5. The vector will now have all the file paths found in the directory specified, each element of the vector being a string representing the absolute path of a file. Note that you must explicitly clear the vector before reusing it, unless you want the function to append to the vector. The function will also work on network drive directory paths.
  6. Take a look at the "Get file list" button event handler function in the source code to see steps 1 to 5 in action.
  7. Check the "Util.cpp" source file, or the code snippet below, for a detailed description of how the function is working internally, it is extensively commented.
void CUtil::GetFileList(const _tstring& strTargetDirectoryPath, 
     const _tstring& strWildCard, bool bLookInSubdirectories, 
     vector<_tstring>& vecstrFileList)
{
    // Check whether target directory string is empty
    if(strTargetDirectoryPath.compare(_T("")) == 0)
    {
        return;
    }

    // Remove "\\" if present at the end of the target directory
    // Then make a copy of it and use as the current search directory
    _tstring strCurrentDirectory = RemoveDirectoryEnding(strTargetDirectoryPath);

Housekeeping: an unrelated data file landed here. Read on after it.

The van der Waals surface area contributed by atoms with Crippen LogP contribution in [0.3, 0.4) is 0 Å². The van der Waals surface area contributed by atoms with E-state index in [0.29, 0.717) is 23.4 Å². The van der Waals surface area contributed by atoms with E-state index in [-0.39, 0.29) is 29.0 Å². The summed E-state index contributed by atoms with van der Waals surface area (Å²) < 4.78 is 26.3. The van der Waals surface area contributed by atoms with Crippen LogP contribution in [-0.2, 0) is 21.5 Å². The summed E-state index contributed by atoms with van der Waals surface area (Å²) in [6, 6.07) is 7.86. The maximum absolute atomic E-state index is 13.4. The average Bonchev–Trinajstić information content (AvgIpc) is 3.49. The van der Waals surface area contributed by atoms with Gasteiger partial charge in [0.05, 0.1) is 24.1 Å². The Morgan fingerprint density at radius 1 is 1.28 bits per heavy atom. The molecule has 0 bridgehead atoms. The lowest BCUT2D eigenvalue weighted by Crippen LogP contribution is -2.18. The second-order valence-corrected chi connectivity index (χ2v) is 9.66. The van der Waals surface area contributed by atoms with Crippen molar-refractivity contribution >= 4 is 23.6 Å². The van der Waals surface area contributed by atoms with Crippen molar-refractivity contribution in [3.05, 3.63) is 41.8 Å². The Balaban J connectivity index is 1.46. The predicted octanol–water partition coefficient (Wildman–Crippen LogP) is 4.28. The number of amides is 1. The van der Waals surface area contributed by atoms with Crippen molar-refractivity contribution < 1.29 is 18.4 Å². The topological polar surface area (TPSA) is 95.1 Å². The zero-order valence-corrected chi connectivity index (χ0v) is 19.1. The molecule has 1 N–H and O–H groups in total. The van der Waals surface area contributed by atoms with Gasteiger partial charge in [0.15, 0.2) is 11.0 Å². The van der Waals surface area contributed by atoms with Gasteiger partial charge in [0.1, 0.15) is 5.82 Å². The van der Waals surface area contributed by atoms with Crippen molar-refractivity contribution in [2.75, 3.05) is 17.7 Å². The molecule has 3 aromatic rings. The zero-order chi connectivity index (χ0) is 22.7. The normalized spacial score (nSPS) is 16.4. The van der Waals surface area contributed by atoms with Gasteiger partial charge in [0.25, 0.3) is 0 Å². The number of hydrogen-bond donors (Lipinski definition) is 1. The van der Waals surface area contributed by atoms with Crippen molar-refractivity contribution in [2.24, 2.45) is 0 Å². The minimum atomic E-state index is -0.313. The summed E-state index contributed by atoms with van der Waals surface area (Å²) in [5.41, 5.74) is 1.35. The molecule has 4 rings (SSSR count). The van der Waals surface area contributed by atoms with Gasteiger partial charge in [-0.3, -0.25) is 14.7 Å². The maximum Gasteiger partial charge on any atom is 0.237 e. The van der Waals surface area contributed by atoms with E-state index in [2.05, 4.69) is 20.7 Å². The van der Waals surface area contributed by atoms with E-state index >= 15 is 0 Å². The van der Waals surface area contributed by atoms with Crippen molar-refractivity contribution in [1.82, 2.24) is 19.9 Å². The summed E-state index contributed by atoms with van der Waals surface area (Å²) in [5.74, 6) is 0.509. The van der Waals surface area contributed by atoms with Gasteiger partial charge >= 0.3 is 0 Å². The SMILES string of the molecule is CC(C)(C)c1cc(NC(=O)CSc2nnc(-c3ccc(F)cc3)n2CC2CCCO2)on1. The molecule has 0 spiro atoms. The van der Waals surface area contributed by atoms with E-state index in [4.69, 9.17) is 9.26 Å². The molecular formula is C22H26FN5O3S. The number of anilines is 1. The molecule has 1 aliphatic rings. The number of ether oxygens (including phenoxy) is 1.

// This data structure stores information about the file/folder
    // that is found by any of these Win32 API functions:
    // FindFirstFile, FindFirstFileEx, or FindNextFile function
    WIN32_FIND_DATA fdDesktop = {0};

    // Format and copy the current directory
    // Note the addition of the wildcard *.*, which represents all files
    // 
    // Below is a list of wildcards that you can use
    // * (asterisk)      - represents zero or more characters
    //                     at the current character position
    // ? (question mark) - represents a single character
    //
    // Modify this function so that the function can take in a search
    // pattern with wildcards and use it in the line
    // below to find for e.g. only *.mpg files
    //
    // "\\?\" prefix to the file path means that the
    // file system supports large paths/filenames